DV 2018 AOS Only

Discussion in 'Lottery Visas - DV' started by Sm1smom, May 2, 2017.

  1. Sm1smom

    Sm1smom Super Moderator

    As11xxx? That is indeed high. For now, do nothing. Just monitor the VB.
  2. Yosef

    Yosef Member

    Thank you for your messege. Why do u think the KCC sent me an email today with attached adjustment letter if they knew my number is not current soon?
  3. Sm1smom

    Sm1smom Super Moderator

    KCC sent you the letter because you filled and submitted DS260 form, or did you not submit the form? KCC does not take into consideration how high or low the CN is when dealing with selectees who decide to process AOS. They simply send out the email with the attachments letting you know what the next step should be as they will not be processing your case. It is your responsibility to find out if you’re eligible to process AOS or not, and to know when and if your CN will become current.
    ph1ll1ipswaya likes this.
  4. Yosef

    Yosef Member

    Thank you for the response. Yes I did send the form last summer. In your experience, when should I send the adjustment letter ( which month this year) because I read USCIS Needs more time to process the application. ( I just want to remind you my case number is around 11 thousands, Asia). Thank you.
  5. Sm1smom

    Sm1smom Super Moderator

    I can’t tell you which month. Like I already said, keep an eye on the VB, monitor the progression until you get a better idea of if your CN is likely to become current or not. Meanwhile, use the time in between to go through the AOS process spreadsheet to ensure you understand the different steps involved with the process.
    Yosef likes this.
  6. Aaron P

    Aaron P New Member

    Hey guys,

    Please be aware this is probably a stupid question, however I've always believed there are no stupid questions only stupid mistakes...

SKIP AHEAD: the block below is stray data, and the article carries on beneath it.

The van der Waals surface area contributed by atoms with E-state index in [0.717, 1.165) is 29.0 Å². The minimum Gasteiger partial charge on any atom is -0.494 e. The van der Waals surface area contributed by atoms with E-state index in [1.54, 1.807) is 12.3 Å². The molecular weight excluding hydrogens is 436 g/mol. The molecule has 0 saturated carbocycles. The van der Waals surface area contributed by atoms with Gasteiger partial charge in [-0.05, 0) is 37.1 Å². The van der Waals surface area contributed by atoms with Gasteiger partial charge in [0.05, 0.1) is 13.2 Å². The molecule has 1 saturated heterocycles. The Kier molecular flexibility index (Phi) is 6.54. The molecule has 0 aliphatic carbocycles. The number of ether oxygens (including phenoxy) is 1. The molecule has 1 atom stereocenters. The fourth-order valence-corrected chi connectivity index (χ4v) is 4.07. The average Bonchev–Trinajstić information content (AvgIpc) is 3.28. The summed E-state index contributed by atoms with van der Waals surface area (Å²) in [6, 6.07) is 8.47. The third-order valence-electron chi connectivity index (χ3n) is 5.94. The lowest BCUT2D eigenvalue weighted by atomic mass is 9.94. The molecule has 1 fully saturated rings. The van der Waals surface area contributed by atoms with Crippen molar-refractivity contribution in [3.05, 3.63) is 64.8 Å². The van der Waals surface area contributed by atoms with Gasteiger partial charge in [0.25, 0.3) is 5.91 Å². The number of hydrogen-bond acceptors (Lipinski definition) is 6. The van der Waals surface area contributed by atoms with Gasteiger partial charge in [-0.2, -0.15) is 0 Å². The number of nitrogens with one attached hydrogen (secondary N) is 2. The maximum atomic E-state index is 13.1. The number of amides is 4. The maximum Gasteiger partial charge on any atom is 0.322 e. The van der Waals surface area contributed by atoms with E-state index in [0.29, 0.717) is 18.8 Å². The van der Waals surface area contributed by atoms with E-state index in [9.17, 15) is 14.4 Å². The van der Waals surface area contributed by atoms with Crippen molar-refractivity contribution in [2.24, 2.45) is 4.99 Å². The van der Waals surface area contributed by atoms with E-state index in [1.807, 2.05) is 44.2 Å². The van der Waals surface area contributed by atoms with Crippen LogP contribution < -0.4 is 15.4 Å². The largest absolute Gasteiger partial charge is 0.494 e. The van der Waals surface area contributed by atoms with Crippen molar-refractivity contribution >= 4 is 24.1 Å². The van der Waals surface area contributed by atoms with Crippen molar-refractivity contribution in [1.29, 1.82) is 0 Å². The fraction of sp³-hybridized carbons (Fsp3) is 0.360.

The instructions for filling out the I-485 form state that "If something does not apply to you...type or print N/A". This is a little confusing as there are large sections of the form that do not apply to me, such as information about current and prior marriages or children. Here comes the stupid part...are we supposed to put N/A in all these boxes? or should we just leave sections that don't apply to us as blank?

    An example of this is Part 6. Info on children, after stating that I have none, am I then supposed to put N/A in all the following boxes?

  7. pegnyon

    pegnyon New Member

    Please find a snapshot of I-485 - Part 6 that I submitted for AOS DV2018. I hope this will help.

  8. Aaron P

    Aaron P New Member

    Thanks mate.
    Did you submit this awhile ago? In other words did it all go through ok?
    Seems a little weird to be writing N/A in locations where there is no spot for it (E.g. Yes/No tick boxes) especially as I'm filling it out digitally. I would be more inclined to leave blank..

    What is your take on this mom?

  9. beau

    beau Active Member

    I think you are overthinking this. Just put "0" where it asks you how many kids you have, and leave the rest blank.
    Aaron P likes this.
  10. pegnyon

    pegnyon New Member

    Yes, I submitted the I-485 in Nov 2017.
    I read/followed spreadsheet of this forum and completed the DV2018 AOS process (green card received in early Feb 2018, please find my timeline in the spreadsheet).
    All the best.
    Aaron P likes this.
  11. SusieQQQ

    SusieQQQ Well-Known Member

    Bottom line...
    It’s human beings reading the forms, deciding your case based on the merits. They’re not going to deny you because you filled in one more or less N/A than you’re technically supposed to.
  12. Sm1smom

    Sm1smom Super Moderator

    My take is you have accurate answers from @pegnyon and others who have responded.